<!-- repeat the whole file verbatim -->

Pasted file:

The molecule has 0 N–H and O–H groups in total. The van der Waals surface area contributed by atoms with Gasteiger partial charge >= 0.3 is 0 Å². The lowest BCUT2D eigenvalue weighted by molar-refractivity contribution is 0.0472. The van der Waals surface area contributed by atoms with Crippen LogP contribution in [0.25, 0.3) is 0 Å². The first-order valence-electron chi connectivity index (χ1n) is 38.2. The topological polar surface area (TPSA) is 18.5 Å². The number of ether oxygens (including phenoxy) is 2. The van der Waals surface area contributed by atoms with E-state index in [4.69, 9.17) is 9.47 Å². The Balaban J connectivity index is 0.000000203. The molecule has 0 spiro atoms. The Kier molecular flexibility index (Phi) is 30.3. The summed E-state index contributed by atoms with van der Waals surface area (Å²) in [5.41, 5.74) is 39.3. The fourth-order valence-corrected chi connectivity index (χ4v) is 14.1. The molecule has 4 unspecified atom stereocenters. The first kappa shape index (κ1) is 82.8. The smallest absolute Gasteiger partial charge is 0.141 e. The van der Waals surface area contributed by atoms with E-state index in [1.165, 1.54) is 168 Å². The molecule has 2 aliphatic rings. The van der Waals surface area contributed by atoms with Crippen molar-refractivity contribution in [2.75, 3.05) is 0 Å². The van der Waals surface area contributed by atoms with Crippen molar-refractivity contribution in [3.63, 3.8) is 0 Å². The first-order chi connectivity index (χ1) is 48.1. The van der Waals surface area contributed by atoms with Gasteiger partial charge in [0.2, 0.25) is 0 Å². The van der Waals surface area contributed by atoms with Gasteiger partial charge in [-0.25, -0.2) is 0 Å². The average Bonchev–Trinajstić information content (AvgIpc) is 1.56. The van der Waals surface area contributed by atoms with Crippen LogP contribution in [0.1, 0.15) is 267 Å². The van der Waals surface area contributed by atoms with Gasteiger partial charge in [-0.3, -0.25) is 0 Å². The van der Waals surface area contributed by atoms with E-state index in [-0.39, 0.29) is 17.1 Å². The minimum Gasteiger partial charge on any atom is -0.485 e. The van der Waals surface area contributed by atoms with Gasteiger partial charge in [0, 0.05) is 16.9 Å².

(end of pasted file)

The molecule has 0 N–H and O–H groups in total. The van der Waals surface area contributed by atoms with Gasteiger partial charge >= 0.3 is 0 Å². The lowest BCUT2D eigenvalue weighted by molar-refractivity contribution is 0.0472. The van der Waals surface area contributed by atoms with Crippen LogP contribution in [0.25, 0.3) is 0 Å². The first-order valence-electron chi connectivity index (χ1n) is 38.2. The topological polar surface area (TPSA) is 18.5 Å². The number of ether oxygens (including phenoxy) is 2. The van der Waals surface area contributed by atoms with E-state index in [4.69, 9.17) is 9.47 Å². The Balaban J connectivity index is 0.000000203. The molecule has 0 spiro atoms. The Kier molecular flexibility index (Phi) is 30.3. The summed E-state index contributed by atoms with van der Waals surface area (Å²) in [5.41, 5.74) is 39.3. The fourth-order valence-corrected chi connectivity index (χ4v) is 14.1. The molecule has 4 unspecified atom stereocenters. The first kappa shape index (κ1) is 82.8. The smallest absolute Gasteiger partial charge is 0.141 e. The van der Waals surface area contributed by atoms with E-state index in [1.165, 1.54) is 168 Å². The molecule has 2 aliphatic rings. The van der Waals surface area contributed by atoms with Crippen molar-refractivity contribution in [2.75, 3.05) is 0 Å². The van der Waals surface area contributed by atoms with Crippen molar-refractivity contribution in [3.63, 3.8) is 0 Å². The first-order chi connectivity index (χ1) is 48.1. The van der Waals surface area contributed by atoms with Gasteiger partial charge in [0.2, 0.25) is 0 Å². The van der Waals surface area contributed by atoms with Gasteiger partial charge in [-0.25, -0.2) is 0 Å². The average Bonchev–Trinajstić information content (AvgIpc) is 1.56. The van der Waals surface area contributed by atoms with Crippen LogP contribution in [0.1, 0.15) is 267 Å². The van der Waals surface area contributed by atoms with Gasteiger partial charge in [-0.3, -0.25) is 0 Å². The van der Waals surface area contributed by atoms with E-state index in [-0.39, 0.29) is 17.1 Å². The minimum Gasteiger partial charge on any atom is -0.485 e. The van der Waals surface area contributed by atoms with Gasteiger partial charge in [0, 0.05) is 16.9 Å².